“I’m going to sound too much like a professor, but hear me out. Mine is actually Sir Gawain and the Green Knight. This 14th -century Middle-English story begins and ends with Christmas feasts (one year apart). The story, however, includes a beheading, a knight lost in haunted woods, some sexual shenanigans involving a married woman, shapeshifting monsters, and plenty of guilt that haunts the survivor. There is a fantastic movie version coming out that stars Dev Patel, called The Green Knight.”
For Hayton, the seasonal setting is essential to the tale. “I think many Christmas stories are about loss, nostalgia, and letting go of the Old so we can look forward to the New.”
Several of the earliest known examples of published Christmas ghost stories are found in Round Our Coal Fire, or, Christmas Entertainments, printed in 1734 by the London publisher Fenwick. Attributed to “Dick Merryman,” the one-shilling pamphlet boasts a lengthy subtitle:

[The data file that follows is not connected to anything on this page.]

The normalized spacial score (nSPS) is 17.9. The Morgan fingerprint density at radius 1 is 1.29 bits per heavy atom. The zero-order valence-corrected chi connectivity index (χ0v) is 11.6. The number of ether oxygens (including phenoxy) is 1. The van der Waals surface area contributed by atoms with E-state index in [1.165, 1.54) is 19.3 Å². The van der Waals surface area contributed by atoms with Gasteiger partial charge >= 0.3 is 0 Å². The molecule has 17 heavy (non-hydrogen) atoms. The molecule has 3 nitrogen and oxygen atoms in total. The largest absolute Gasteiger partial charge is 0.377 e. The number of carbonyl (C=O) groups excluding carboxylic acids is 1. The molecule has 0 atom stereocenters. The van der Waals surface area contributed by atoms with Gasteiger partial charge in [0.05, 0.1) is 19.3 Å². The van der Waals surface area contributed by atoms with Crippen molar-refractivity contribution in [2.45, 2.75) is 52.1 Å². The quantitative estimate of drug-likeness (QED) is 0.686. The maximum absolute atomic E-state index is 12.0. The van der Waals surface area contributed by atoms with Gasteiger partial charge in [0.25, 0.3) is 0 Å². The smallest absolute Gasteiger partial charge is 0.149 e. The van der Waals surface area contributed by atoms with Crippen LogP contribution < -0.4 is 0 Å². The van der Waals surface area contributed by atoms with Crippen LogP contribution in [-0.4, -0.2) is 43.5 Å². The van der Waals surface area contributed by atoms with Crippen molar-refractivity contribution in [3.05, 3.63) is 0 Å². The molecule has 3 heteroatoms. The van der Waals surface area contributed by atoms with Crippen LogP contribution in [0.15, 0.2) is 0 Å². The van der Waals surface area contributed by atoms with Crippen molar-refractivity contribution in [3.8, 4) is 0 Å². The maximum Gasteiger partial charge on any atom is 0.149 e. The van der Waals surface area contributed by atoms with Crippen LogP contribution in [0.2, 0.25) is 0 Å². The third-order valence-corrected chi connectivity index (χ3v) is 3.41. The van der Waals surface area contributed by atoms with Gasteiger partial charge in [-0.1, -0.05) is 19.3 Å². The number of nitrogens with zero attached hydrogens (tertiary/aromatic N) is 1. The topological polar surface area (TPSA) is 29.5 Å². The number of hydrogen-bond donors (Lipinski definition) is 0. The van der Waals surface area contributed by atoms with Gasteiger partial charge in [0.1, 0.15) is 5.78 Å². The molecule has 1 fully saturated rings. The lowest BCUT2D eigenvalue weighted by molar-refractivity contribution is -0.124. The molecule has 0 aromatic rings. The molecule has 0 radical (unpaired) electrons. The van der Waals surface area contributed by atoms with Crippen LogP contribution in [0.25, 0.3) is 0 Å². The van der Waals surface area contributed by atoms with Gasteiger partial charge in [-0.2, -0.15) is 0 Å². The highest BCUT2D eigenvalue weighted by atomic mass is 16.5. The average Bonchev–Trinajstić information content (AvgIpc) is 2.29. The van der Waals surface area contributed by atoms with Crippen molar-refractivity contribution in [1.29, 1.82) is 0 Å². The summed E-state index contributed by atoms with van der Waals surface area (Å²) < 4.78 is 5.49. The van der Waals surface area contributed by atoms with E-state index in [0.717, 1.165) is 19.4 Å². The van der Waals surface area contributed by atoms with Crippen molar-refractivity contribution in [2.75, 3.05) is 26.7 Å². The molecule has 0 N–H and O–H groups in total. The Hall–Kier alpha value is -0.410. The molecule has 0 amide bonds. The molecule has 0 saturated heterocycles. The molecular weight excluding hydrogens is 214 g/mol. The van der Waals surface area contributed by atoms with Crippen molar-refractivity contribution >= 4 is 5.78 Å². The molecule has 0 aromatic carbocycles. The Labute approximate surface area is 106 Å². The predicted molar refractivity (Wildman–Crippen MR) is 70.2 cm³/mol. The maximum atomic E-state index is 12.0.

Wherein is described abundance of fiddle-faddle-stuff, raw-heads, bloody-bones, buggybows, and such like horrible bodies, eating, drinking, kissing & other diversions, witches, wizards, conjurers, and their merry pranks, fairies, spectres, ghosts & apparitions, a right merrie tale, the story of Jack Spriggins and the enchanted bean, curious memoirs of Old Father Christmas.
Chapter 5, “of spectres, ghosts and apparitions; the great Conveniences arising from them; and how to make them,” begins with the tale, “Of a Terrible Ghost.” In it, “Mr. Thomas Stringer, a Gentleman of Good Fortune,” falls in love with “the greatest Beauty in his Country.”